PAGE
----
I heard the call of Cackling Geese this morning as I arrived at my office in the West Eugene Wetlands on this last day of summer. For the last four years I have lived here they have been my mindfulness bell from the autumn migration to the spring migration. They are returning from the Yukon-Kuskokwin Delta in Alaska where they breed, and will spend the winter in the West Eugene Wetlands and points further south.
You do not have to be good.
You do not have to walk on your knees
For a hundred miles through the desert, repenting.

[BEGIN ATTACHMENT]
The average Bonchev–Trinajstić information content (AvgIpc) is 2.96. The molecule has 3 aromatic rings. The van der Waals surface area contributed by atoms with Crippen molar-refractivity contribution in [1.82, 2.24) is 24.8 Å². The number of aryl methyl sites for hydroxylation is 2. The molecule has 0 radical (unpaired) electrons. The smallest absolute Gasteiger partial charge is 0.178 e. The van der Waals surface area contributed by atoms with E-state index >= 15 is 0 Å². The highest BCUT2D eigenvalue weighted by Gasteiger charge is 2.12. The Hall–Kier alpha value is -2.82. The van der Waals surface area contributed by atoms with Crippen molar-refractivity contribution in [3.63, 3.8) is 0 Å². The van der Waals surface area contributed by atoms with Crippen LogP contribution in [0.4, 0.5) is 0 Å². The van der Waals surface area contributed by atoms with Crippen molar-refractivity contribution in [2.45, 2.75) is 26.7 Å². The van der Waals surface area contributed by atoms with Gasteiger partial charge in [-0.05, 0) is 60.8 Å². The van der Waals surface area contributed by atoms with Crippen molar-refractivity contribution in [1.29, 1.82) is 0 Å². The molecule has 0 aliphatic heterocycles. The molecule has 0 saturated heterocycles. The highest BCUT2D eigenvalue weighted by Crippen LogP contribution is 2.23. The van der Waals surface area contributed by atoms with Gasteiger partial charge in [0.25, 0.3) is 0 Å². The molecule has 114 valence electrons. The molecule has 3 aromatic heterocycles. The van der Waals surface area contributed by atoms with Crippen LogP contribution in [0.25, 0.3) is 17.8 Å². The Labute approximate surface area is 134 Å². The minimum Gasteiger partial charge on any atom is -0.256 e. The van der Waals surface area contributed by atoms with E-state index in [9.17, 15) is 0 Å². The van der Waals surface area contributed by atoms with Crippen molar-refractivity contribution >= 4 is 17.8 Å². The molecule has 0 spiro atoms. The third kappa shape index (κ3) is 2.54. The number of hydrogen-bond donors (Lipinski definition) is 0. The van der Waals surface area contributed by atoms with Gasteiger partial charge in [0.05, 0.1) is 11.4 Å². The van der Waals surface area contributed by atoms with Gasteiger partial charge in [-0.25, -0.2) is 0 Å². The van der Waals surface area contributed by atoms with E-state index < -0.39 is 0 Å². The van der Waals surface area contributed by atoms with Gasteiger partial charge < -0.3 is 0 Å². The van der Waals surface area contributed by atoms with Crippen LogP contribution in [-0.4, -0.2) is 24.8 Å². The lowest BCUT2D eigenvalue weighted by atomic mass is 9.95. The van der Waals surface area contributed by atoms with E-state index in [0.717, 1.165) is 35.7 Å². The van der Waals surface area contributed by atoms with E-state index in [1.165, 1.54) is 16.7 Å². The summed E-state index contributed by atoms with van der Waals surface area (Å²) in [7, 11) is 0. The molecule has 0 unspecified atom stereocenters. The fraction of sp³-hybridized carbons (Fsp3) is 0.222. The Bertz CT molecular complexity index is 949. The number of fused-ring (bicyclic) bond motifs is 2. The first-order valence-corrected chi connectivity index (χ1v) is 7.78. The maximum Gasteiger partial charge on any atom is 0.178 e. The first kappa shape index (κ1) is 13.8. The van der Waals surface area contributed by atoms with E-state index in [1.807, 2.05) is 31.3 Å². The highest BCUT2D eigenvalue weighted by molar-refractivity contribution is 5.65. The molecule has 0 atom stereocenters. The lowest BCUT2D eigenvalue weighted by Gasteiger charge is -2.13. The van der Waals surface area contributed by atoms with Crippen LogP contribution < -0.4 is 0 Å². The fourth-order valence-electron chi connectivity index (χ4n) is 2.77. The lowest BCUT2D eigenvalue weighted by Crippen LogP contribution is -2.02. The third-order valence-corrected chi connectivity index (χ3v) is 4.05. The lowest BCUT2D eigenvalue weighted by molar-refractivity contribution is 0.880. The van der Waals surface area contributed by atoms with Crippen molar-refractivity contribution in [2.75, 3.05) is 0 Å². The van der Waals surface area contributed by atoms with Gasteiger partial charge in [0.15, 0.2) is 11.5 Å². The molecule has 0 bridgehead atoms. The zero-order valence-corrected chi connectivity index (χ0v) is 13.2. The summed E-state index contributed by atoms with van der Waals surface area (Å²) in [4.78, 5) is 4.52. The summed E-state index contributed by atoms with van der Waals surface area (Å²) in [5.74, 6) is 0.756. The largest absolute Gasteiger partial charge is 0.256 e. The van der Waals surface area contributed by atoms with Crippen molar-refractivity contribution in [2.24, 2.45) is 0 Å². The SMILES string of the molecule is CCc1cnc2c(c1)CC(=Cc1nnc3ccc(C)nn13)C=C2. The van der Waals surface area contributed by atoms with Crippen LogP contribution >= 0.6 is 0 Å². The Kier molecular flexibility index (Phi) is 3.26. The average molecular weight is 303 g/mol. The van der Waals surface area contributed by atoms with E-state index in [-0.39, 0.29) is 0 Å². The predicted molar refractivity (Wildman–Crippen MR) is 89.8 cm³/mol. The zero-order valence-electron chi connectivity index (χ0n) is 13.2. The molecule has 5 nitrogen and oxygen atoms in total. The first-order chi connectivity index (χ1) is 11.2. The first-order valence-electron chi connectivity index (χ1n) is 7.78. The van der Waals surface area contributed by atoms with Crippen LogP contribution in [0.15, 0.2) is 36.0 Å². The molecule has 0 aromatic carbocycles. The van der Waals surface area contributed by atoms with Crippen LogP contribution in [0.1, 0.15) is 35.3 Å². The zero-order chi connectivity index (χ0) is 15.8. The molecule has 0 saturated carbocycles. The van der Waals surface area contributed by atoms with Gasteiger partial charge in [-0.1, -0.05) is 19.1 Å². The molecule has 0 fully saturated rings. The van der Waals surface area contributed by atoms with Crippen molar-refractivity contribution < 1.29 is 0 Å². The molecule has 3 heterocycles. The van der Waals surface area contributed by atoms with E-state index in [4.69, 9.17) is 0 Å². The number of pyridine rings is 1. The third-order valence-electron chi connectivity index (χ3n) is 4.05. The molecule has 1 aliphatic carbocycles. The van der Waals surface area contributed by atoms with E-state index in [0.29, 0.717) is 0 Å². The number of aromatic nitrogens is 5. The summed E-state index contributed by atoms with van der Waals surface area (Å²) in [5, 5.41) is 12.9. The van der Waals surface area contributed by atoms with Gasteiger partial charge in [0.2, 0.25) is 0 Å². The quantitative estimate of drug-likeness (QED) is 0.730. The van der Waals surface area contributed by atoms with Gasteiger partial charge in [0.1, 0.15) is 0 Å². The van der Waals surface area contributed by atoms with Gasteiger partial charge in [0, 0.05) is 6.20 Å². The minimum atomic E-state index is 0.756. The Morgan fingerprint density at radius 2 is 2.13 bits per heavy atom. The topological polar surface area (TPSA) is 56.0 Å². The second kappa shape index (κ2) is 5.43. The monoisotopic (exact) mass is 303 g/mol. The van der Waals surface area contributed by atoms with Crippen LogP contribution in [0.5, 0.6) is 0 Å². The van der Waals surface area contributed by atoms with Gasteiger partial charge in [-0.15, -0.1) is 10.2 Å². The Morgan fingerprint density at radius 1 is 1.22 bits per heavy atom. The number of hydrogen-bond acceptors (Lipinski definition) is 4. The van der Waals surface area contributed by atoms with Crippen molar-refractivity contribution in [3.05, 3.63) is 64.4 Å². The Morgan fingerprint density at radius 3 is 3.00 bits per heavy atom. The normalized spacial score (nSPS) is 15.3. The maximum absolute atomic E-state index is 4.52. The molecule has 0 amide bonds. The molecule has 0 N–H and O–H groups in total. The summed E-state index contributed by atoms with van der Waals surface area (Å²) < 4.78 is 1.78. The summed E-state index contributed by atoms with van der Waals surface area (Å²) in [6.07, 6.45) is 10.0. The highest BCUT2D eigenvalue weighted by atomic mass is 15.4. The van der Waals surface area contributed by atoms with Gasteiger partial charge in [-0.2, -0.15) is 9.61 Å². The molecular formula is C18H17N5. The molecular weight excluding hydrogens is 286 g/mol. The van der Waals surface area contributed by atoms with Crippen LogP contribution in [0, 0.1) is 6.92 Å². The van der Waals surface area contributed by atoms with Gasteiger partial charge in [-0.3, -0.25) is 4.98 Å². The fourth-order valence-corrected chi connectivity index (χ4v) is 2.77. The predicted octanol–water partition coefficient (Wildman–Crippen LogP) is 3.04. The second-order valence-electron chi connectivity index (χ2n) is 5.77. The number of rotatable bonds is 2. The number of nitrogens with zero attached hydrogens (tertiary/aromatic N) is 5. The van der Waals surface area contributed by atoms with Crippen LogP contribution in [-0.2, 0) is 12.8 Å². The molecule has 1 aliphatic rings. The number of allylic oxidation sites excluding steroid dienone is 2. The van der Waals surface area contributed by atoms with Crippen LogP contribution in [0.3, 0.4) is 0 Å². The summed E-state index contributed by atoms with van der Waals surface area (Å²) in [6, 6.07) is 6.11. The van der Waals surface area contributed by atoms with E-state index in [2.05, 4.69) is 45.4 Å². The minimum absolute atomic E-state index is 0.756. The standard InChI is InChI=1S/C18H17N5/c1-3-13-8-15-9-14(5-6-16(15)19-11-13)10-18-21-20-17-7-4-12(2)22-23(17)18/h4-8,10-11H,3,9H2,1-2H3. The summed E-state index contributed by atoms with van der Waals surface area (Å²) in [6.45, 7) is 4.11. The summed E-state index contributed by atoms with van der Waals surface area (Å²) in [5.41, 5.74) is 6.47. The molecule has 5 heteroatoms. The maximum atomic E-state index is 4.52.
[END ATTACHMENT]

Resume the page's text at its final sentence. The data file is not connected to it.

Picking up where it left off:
You only have to let the soft animal of your body
love what it loves.
Tell me about your despair, yours, and I will tell you mine.
Meanwhile the world goes on.
Meanwhile the sun and the clear pebbles of the rain
are moving across the landscapes,
over the prairies and the deep trees,
the mountains and the rivers.
Meanwhile the wild geese, high in the clean blue air,
are heading home again.
Whoever you are, no matter how lonely,
the world offers itself to your imagination,
calls to you like the wild geese, harsh and exciting —
over and over announcing your place
in the family of things.
— Mary Oliver
What is your mindfulness bell in nature?
I have the best view from my desk, into the West Eugene Wetlands. This month’s poem is an original, written this morning as I start my work day. Namaste.
Gentle breeze blowing Blades of grass bend on elbow My thoughts imitate
The Mindful Art of Thich Nhat Hanh